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Recent Advances in Delivering Mental Health Treatment via Video to Home

  • Psychiatry in the Digital Age (J Shore, Section Editor)
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Purpose of Review

Telemental health has rapidly evolved as technology and policy advances have allowed new and innovative approaches, including the remote delivery of services directly to patients’ homes. This review examined the literature on video to home (VTH) delivery of mental health services to synthesize information regarding (1) the comparative clinical effectiveness of VTH to in-person mental health treatment, (2) impact of VTH on treatment adherence, (3) patient and provider satisfaction with VTH, (4) cost effectiveness of VTH, and (5) clinical considerations for VTH use.

Recent Findings

Clinical effectiveness, treatment adherence, and patient satisfaction outcomes are comparable for VTH and in-person delivery of psychotherapy and psychiatric consultation services. Clinical applications for VTH have expanded in an effort to provide mental health care to difficult to reach, underserved populations. VTH is less costly than in-person care when assuming that patients could employ existing personal technologies.


VTH delivery offers a safe and effective option for increasing access to mental health care for patients who face logistical and stigma-related barriers to receiving in-person treatment. VTH should be routinely offered to patients as an option for receiving care, maximizing patient choice, and coordination of care.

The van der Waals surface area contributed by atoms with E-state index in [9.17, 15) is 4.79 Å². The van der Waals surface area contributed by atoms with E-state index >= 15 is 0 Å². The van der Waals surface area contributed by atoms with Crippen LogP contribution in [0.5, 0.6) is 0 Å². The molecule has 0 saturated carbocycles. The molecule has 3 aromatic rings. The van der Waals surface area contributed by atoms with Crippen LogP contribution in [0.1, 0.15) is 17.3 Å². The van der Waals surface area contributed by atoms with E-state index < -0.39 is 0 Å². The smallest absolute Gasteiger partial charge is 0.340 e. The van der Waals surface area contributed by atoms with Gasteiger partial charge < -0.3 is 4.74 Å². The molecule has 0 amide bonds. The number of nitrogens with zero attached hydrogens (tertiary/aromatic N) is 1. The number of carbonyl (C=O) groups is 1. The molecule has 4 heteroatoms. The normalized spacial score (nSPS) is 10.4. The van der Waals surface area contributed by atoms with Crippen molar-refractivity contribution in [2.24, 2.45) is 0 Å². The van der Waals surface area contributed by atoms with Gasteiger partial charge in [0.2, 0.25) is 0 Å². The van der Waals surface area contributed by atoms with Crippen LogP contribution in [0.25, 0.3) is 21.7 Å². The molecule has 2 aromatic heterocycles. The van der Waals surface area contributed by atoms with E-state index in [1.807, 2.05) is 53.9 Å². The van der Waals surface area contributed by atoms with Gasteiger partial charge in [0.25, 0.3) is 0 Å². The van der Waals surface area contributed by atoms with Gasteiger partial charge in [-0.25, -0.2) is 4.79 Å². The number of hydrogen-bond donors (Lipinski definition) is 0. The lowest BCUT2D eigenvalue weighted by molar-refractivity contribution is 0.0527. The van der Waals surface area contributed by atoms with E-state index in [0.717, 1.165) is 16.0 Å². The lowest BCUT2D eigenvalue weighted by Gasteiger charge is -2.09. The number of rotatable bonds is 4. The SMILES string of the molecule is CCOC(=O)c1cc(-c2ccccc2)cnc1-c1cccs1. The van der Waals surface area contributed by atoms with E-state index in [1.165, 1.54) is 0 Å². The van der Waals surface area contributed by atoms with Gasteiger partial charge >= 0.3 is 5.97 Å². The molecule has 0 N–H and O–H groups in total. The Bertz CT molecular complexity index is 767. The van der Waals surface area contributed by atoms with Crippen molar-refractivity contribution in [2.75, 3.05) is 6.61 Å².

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Papers of particular interest, published recently, have been highlighted as: • Of importance •• Of major Importance

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This work was supported by a grant from the VA Office of Rural Health, N16-FY15Q1-S1-P01392 (4440), to Jan Lindsay, the Department of Veterans Affairs South Central Mental Illness Research Education and Clinical Center (MIRECC), and the VA HSR&D Houston Center for Innovations in Quality, Effectiveness and Safety (#CIN 13-413), Michael E. DeBakey VA Medical Center, Houston, TX. The sponsors played no role in study design; in the collection, analysis and interpretation of data; in the writing of the report; and in the decision to submit the article for publication. The views expressed reflect those of the authors and not necessarily those of the Department of Veterans Affairs, US government, or Baylor College of Medicine.

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Correspondence to Terri L. Fletcher.

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Terri L. Fletcher, Julianna B. Hogan, Fallon Keegan, Michelle L. Davis, Miryam Wassef, Stephanie Day, and Jan A. Lindsay each declare no potential conflicts of interest.

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This article does not contain any studies with human or animal subjects performed by any of the authors.

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This article is part of the Topical Collection on Psychiatry in the Digital Age

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Fletcher, T.L., Hogan, J.B., Keegan, F. et al. Recent Advances in Delivering Mental Health Treatment via Video to Home. Curr Psychiatry Rep 20, 56 (2018).

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